There are hundreds of macramé looping techniques, and England employs several of these. Her favorites included the square knot, half knot, horizontal and vertical clove hitch, lark's head, overhand knot, diagonal clove hitch, buttonhole knot, and Chinese crown knot.

Sally England, Fiber Artist

Until recently, you couldn’t hear the word “macramé” without it conjuring up visions of thrift-store place mats, summer camp friendship bracelets, and Mama Cass’s bolero vests. But thanks in part to Sally England, the masterful, Michigan-based, macramé artist who has made distinctly modern, large-scale commissions for the likes of Nike and Ace Hotels, the once nostalgic medium is having another day in the sun.
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What inspired your Digital Permutations series? “The word ‘permutation’ is derived from mathematical theory and it means ‘to rearrange objects or values.’ I call them permutations because they aren’t paintings, but they aren’t really collages either. The inspiration for each piece comes from a range of different sources: the hypnogogic sleep phase, sci-fi movies, surfing the web, Donald Duck comic strips, clouds, bacteria, fungi, water, rocks, and crystals.”

Andreas Ervik, graphics artist

When asked if the mountainous landscape of his native Norway influences his art, 24-year-old graphics artist Andreas Ervik suggests it’s actually the opposite: Growing up in Aalesund, a small city of about 40,000 inhabitants, he says, Norway’s cold, dark climate is what kept him indoors playing on his computer, surfing the net, and perfecting his craft — a mix of distorted prints and digital collages in which geological representations form an overarching motif. In fact, the internet has played such an integral role in the development of his aesthetic that Ervik admits he’s developed carpal tunnel syndrome in his wrists. Like a true millennial, he says, “I feel like I’m always connected. If not with hands to keyboard or touchscreen, I’m there online in spirit.”
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A collection of works constructed in other cities that were too large to transport back to Portland in their entirety. All that remains are smaller parts.

Emily Counts, Artist

Portland is a place where, so the saying goes, the ’90s are alive and well. And it may very well be the only place that could have spawned an artist like Emily Counts, who deals with the self-reflective nostalgia of outdated technological innovations once found in her childhood home: dial-up telephones sculpted in porcelain and stoneware, a life-size fax machine, an interactive Mac SE computer made from walnut, casting epoxy, glass, porcelain, copper, and electrical wiring that acts as a two-way mirror after a button is pressed on the keyboard, lighting up the sculpture’s interior. “I’m interested in the mystery of these inventions that we seem to take for granted in our everyday life,” says the 35-year-old Seattle native, who we first spotted on photographer Carlie Armstrong’s blog Work.Place. “For me, there’s a thin line between technology and magic.”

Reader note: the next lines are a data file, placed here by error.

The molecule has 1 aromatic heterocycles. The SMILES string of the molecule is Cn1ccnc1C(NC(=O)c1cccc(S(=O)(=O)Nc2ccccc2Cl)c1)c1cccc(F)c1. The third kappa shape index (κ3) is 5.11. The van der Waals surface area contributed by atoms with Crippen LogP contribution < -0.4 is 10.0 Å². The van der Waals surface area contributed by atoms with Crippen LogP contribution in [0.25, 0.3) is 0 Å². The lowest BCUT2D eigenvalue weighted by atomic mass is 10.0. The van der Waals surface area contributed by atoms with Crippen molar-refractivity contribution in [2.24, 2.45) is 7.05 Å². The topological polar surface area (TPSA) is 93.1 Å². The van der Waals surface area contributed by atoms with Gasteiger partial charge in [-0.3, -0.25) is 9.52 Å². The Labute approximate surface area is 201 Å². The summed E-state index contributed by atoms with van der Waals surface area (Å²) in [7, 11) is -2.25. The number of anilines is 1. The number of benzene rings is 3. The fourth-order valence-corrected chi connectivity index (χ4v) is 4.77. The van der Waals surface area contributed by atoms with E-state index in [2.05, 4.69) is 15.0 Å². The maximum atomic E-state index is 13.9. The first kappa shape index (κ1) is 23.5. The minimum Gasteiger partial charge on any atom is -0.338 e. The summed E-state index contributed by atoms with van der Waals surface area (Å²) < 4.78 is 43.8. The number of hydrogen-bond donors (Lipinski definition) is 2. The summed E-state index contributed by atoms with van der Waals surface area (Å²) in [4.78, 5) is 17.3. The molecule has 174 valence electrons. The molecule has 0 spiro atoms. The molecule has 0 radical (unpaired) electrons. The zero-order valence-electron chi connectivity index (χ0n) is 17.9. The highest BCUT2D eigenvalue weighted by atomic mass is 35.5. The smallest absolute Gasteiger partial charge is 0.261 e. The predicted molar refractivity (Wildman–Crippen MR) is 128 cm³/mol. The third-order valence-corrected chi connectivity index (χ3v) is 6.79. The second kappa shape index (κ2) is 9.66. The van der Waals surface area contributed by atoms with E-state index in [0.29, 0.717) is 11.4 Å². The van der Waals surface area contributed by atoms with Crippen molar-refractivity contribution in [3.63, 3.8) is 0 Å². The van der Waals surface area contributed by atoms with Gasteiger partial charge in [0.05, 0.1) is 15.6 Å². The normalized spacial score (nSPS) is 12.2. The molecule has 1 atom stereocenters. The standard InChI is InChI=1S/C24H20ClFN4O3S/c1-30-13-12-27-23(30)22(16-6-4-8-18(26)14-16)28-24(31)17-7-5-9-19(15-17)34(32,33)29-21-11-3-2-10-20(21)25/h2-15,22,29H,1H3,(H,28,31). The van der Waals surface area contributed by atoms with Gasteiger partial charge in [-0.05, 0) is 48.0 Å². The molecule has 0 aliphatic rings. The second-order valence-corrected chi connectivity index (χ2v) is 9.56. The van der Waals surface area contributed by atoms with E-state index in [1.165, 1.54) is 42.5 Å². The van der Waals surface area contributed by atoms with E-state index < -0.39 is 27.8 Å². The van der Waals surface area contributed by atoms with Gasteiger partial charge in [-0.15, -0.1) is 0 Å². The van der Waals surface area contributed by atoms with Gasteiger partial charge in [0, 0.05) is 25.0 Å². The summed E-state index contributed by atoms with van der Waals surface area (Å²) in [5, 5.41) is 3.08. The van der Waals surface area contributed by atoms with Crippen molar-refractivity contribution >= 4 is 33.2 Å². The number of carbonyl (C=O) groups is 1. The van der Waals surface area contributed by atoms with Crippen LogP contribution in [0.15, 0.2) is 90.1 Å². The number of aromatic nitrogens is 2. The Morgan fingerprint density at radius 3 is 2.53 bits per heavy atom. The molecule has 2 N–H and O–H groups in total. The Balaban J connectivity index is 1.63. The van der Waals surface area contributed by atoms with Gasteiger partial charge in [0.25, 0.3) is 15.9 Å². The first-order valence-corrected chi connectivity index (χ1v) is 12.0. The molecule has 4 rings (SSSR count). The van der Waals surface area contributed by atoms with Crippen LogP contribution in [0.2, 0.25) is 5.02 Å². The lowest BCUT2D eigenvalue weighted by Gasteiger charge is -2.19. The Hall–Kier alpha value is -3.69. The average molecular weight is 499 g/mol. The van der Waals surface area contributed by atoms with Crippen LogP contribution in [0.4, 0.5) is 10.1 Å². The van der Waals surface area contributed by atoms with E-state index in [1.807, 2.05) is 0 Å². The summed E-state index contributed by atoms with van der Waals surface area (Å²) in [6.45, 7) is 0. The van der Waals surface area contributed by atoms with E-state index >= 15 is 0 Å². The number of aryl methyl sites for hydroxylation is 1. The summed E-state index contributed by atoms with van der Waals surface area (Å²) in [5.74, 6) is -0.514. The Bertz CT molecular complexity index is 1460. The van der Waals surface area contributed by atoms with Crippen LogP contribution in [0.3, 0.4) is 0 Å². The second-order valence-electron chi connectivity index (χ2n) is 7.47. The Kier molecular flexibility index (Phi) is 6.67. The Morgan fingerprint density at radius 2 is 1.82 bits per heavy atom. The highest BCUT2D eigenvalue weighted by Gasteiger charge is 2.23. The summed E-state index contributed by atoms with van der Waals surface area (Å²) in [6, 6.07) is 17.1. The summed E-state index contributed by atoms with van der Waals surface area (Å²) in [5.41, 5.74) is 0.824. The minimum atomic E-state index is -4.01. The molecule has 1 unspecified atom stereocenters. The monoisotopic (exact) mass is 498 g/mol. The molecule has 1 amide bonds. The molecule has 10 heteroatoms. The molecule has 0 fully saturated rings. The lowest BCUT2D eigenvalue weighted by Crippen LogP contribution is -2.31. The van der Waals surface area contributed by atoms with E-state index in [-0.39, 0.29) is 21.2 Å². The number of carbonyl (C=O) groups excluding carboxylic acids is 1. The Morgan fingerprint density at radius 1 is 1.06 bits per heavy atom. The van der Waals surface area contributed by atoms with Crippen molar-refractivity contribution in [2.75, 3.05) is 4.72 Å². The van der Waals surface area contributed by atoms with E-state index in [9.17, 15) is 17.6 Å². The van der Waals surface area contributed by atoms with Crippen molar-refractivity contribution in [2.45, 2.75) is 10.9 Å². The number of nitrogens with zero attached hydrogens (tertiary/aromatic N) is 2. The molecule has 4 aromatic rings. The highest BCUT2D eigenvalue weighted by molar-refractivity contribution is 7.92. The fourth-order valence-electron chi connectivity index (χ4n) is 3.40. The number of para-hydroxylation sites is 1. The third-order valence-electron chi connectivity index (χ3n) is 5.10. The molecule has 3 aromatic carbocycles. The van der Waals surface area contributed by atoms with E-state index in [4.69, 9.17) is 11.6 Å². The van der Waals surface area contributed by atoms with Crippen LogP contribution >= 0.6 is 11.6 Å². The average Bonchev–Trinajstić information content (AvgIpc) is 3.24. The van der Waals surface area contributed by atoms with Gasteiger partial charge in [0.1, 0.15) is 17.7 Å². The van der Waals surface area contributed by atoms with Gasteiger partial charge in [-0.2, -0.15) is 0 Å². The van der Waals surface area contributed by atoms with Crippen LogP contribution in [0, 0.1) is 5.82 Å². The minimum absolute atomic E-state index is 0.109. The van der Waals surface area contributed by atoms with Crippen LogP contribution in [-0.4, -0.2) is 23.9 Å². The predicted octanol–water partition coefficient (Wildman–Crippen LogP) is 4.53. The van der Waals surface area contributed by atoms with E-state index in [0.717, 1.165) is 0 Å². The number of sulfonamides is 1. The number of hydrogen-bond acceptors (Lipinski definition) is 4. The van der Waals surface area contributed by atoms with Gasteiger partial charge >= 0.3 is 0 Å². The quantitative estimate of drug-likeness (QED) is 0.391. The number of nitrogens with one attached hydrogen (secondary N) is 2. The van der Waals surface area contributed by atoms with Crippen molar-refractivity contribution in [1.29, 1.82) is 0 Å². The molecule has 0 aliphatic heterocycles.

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Stones have captivated Dabdab since a young age — her grandfather owned a gem shop — and they continue to be a driving force behind most of her creations. In the studio, she sorts her collection by color and size.

Regina Dabdab, Jewelry Designer

“Paris is so beautiful, but it’s also way too cold,” says jewelry maker Regina Dabdab of the city she’s called home for the past six years, referring to its disposition rather than its weather. Despite generations of fashion designers adopting Parisian women as muses — Yves Saint-Laurent had Loulou de La Faliase; Balenciaga loves a classic Françoise Hardy silhouette — for Dabdab, their no-nonsense élan is far too restrained, and too much in contrast with the raw and untamed ethos of her native Brazil. It’s the latter qualities, combined with a strong sense of geometry, Dabdab tries to imbue her work with. “I don’t design for the reserved Parisian woman,” she says. “I think of home.”
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